Republicans do have a proposal of sorts, composed early last year by three senators — Richard Burr of North Carolina, Orrin Hatch of Utah and now-retired Tom Coburn of Oklahoma. But it was written mainly as a political document with which to hit Obamacare over the head during the 2016 campaign — not as a ready-to-plug-in substitute.

Let's look at the Republican plan that we aren't supposed to examine too closely.

For starters, it would empower private insurers to play a bigger role in the relationship between you and your doctor — encouraging them to shrink the network of doctors and hospitals you may visit. So much for "choice."
It also would cut government subsidies for many working stiffs who earn too much to claim poverty but too little to afford decent private coverage. And it would enable insurers to charge older people far more for their insurance. Obamacare lets them charge three times as much. The Republican plan would let them charge five times as much.

Gone would be the minimal coverage standards. That means the insurers could more easily deny payment for services that Obamacare considers basic. For all these gifts to private insurers, the industry actually prefers Obamacare because its subsidies create many more customers for their products.

The Republican replacement plan (as written so far) contains lots of other controversial elements pretty much ignored because few have taken it seriously. For example, it would tax employer-sponsored health benefits. (Obamacare's "Cadillac tax" on luxurious coverage does some of that, for which it continues to take a beating.)

A group of conservative economists, led by Douglas Holtz-Eakin, has scored the Burr-Hatch-Coburn plan and claims that it would cut deficits by $1 trillion. These are reputable economists, Taylor says, but the text they were working with was "incredibly vague" on where the cap on the taxes would be put.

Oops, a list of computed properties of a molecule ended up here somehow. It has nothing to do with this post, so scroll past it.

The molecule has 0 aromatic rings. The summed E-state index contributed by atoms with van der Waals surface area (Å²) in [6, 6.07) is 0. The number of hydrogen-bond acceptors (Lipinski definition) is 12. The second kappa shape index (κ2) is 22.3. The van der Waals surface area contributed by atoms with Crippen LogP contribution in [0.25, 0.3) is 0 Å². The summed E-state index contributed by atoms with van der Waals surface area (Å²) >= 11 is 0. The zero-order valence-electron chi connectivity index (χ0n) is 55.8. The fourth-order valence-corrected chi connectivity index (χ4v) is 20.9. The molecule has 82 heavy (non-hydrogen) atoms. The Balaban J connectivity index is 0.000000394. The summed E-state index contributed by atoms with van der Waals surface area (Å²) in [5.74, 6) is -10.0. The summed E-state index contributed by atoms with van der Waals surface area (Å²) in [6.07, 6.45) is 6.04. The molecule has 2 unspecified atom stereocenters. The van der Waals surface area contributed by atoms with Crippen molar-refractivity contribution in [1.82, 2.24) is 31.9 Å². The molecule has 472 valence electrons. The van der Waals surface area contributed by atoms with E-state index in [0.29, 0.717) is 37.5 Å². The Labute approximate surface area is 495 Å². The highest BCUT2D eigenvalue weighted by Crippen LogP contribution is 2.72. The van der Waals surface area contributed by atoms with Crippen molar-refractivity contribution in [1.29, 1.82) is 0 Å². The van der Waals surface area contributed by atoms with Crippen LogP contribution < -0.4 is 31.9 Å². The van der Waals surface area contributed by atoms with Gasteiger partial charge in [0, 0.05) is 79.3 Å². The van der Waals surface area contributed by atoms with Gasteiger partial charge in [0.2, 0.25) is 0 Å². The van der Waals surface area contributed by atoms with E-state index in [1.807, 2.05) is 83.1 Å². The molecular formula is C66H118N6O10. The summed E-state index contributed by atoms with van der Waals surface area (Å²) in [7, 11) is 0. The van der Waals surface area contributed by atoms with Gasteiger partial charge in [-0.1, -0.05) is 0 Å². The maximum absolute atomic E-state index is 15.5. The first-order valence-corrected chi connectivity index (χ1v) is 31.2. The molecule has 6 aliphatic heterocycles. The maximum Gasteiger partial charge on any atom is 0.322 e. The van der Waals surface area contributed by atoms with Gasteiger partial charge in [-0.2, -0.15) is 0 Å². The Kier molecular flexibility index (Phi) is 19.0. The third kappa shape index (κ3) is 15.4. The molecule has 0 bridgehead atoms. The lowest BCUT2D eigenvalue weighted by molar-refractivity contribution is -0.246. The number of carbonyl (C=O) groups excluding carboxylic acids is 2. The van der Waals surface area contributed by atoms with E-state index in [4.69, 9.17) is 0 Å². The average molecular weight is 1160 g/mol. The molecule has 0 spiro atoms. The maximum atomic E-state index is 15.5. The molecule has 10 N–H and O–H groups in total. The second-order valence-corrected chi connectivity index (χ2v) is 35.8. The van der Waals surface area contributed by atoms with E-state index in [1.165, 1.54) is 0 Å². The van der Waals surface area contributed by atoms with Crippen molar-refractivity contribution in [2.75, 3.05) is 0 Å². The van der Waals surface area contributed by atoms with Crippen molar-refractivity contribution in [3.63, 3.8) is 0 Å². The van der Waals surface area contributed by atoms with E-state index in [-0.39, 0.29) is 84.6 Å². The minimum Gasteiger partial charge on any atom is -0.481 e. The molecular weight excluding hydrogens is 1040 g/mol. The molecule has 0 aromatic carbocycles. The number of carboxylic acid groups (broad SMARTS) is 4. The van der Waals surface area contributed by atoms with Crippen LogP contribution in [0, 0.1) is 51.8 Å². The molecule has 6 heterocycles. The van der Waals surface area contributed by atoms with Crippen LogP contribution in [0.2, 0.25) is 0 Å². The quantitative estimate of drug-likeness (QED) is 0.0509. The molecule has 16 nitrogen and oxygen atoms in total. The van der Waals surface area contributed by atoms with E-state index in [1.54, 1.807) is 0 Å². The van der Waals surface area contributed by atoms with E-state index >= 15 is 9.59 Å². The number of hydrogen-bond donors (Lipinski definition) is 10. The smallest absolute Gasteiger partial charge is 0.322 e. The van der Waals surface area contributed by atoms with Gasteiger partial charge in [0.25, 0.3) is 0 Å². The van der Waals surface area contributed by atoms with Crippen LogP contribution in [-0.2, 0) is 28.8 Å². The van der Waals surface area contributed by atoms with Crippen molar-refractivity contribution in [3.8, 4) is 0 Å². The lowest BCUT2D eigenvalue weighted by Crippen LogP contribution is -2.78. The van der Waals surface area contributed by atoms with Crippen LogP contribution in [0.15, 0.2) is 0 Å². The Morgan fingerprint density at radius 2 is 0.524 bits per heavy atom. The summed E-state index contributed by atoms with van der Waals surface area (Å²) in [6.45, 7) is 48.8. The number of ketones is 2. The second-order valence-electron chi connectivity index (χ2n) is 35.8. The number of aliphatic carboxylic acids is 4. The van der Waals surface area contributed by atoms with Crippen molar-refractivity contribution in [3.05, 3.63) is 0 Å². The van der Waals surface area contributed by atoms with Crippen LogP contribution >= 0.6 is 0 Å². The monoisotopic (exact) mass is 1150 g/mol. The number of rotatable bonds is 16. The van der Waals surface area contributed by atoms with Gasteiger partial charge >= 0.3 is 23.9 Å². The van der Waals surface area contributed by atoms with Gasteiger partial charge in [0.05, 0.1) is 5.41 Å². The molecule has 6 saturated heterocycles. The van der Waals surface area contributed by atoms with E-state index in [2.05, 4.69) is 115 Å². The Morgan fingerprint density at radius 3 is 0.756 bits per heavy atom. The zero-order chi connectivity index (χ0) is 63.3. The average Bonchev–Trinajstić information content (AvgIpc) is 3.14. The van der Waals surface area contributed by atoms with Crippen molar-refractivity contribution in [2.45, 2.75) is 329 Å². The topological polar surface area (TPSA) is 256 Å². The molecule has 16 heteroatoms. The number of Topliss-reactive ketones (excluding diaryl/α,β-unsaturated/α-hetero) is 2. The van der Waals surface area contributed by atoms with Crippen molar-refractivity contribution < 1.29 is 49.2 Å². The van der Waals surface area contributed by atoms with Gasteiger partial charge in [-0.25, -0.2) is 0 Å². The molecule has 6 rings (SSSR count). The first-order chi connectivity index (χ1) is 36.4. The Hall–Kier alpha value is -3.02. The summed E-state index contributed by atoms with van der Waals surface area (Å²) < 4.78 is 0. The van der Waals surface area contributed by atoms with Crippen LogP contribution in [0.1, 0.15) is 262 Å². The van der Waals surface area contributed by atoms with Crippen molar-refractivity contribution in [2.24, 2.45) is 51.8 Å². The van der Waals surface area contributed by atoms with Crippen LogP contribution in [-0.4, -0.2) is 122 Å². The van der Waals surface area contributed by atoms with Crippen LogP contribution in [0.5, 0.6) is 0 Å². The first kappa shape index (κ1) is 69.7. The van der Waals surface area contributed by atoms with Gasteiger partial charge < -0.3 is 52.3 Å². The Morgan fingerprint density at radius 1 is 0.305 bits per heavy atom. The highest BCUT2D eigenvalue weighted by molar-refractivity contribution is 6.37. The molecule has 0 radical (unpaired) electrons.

"The score is a number, and the text on which they did the score was ambiguous," he said. "It shows just how hard this is."

So now Obamacare won't be the only pinata in town.

The Supreme Court will take up King v. Burwell in March. We do live in interesting times.


Last Updated on Wednesday, 31 December 1969 07:00

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We have godlesss Constitution based on Enlightenment ideals

To The Daily Sun,

I see Gene Danforth is at it again with his God-and-government agenda and his right-wing arguments. Mr. Danforth wants you to believe that since the 11th article may not be in all the Arabic versions of the treaty (of Tripoli) it's not in the one the U.S. Senate ratified. This is false. It clearly was in the version voted on. The treaty as voted upon in D.C. contains the phrase "as the Government of the United States is not in any sense founded on the Christian Religion." That is indisputable because the treaty is in the public record.

The treaty and its signators can be viewed in the U.S. Book of Treaties at http://avalon.law.yale.edu/18th_century/bar1796t.asp An image of the treaty and signators can be viewed at http://en.m.wikipedia.org/wiki/Treaty_of_Tripoli#/image/File:Treaty_of_Tripoli_as_communicated_to_Congress_1797.png.

Whatever you may not like about this treaty, the one voted on by the U.S. Senate said the government of this country is not in any sense based on the Christian religion. This is verified by a godless and secular constitution based on Enlightenment ideals.

James Veverka


Last Updated on Thursday, 08 January 2015 10:34